'"God why have you forsaken me? I've been devout and yet you didn't save me!"

'God is totally exasperated, and replies: "Good grief man! I broadcast an evacuation, sent you the cops, a boat and a fucking chopper! What the hell else did you want me to do?"

Sometimes God doesn't act all that mysteriously.

Anyway back to our religious fanatics, I'm all for religious beliefs, sure. But I also figure there should be a very special kind of hell reserved for parents who torture and kill their children even passively. I do hope Wisconsin throws the book at them.

Now this all gets more interesting, in other news:

There's a 13-year old boy, on the lam with him mom, who is refusing chemo for Hodgkin's lymphoma. He believes in alternate medicines as his parents have duly taught him. The reports I've read say he has a 95% chance of making a full recovery with chemo, yet refusing this treatment on religious beliefs.

This story is a little more proactive in nature. The courts have actually ordered this child to live. Mom is now in contempt and has an arrest warrant out on her sorry ass.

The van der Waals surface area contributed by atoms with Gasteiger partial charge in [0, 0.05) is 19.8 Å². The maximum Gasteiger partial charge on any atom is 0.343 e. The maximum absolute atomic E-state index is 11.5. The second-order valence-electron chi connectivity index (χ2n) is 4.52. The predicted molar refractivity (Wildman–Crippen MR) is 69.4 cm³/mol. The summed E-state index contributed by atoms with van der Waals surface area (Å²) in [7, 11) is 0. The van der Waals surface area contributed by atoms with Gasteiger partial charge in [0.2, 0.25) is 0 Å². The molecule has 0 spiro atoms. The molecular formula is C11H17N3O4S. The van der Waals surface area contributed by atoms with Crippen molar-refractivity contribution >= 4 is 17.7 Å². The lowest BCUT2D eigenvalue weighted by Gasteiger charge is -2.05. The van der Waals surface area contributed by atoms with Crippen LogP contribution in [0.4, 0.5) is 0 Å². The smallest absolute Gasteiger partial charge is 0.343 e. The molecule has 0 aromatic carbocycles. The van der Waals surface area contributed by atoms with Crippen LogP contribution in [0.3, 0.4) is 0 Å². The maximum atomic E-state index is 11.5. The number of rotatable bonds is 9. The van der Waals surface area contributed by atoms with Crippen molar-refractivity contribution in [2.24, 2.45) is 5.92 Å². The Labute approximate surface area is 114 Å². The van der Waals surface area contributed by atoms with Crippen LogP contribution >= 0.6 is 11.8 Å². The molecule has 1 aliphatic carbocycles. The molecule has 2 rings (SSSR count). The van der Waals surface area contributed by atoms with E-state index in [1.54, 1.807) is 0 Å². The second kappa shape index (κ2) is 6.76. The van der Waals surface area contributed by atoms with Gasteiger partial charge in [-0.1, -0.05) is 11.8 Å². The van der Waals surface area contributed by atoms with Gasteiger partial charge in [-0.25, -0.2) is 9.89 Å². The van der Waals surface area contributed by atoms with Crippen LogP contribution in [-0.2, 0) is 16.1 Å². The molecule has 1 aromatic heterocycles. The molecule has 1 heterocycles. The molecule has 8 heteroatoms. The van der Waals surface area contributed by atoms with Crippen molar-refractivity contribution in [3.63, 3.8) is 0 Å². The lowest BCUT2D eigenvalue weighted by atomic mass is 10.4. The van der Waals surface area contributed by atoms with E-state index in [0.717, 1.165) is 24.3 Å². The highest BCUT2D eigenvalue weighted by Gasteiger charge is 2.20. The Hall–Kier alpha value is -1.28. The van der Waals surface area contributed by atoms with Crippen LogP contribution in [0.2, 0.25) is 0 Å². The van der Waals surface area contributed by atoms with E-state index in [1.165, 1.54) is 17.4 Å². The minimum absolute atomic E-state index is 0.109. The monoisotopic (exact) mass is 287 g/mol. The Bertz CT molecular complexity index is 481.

Be it known that I actually find it reprehensible that courts could override a parent's determination of their child's care. The state has no business interfering in the family nucleus, but then I also feel neither does the church! Case in point, if the film Evelyn with Pierce Brosnan is anything to go on, it's one of the reasons America founded separation of church and state.

I think my views on state-control are well known at this point.

Unfortunately I have to come to the conclusion that it is sometimes necessary for the authorities to step in. While never ideal, if it's a child's last hope, it's certainly better than nothing. Keyword there: "last hope".